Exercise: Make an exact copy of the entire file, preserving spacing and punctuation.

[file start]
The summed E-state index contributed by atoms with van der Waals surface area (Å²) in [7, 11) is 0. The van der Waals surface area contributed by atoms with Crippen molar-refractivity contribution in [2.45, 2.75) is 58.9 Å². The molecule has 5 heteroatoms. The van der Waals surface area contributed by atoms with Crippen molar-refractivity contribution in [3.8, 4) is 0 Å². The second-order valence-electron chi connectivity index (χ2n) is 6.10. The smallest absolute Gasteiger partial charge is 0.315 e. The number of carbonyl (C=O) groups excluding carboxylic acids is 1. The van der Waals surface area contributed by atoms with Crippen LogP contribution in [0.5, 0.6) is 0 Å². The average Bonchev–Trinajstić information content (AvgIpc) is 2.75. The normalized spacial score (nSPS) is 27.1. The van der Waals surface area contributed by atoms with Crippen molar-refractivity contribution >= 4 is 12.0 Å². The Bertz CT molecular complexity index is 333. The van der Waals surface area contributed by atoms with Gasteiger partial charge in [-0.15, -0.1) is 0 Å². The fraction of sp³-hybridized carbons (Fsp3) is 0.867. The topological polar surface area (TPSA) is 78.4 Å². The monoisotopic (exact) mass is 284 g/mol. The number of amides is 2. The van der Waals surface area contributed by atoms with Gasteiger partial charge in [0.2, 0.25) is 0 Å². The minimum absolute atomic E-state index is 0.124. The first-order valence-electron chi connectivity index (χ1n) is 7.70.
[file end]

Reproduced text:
The summed E-state index contributed by atoms with van der Waals surface area (Å²) in [7, 11) is 0. The van der Waals surface area contributed by atoms with Crippen molar-refractivity contribution in [2.45, 2.75) is 58.9 Å². The molecule has 5 heteroatoms. The van der Waals surface area contributed by atoms with Crippen molar-refractivity contribution in [3.8, 4) is 0 Å². The second-order valence-electron chi connectivity index (χ2n) is 6.10. The smallest absolute Gasteiger partial charge is 0.315 e. The number of carbonyl (C=O) groups excluding carboxylic acids is 1. The van der Waals surface area contributed by atoms with Crippen LogP contribution in [0.5, 0.6) is 0 Å². The average Bonchev–Trinajstić information content (AvgIpc) is 2.75. The normalized spacial score (nSPS) is 27.1. The van der Waals surface area contributed by atoms with Crippen molar-refractivity contribution >= 4 is 12.0 Å². The Bertz CT molecular complexity index is 333. The van der Waals surface area contributed by atoms with Gasteiger partial charge in [-0.15, -0.1) is 0 Å². The fraction of sp³-hybridized carbons (Fsp3) is 0.867. The topological polar surface area (TPSA) is 78.4 Å². The monoisotopic (exact) mass is 284 g/mol. The number of amides is 2. The van der Waals surface area contributed by atoms with Gasteiger partial charge in [0.2, 0.25) is 0 Å². The minimum absolute atomic E-state index is 0.124. The first-order valence-electron chi connectivity index (χ1n) is 7.70.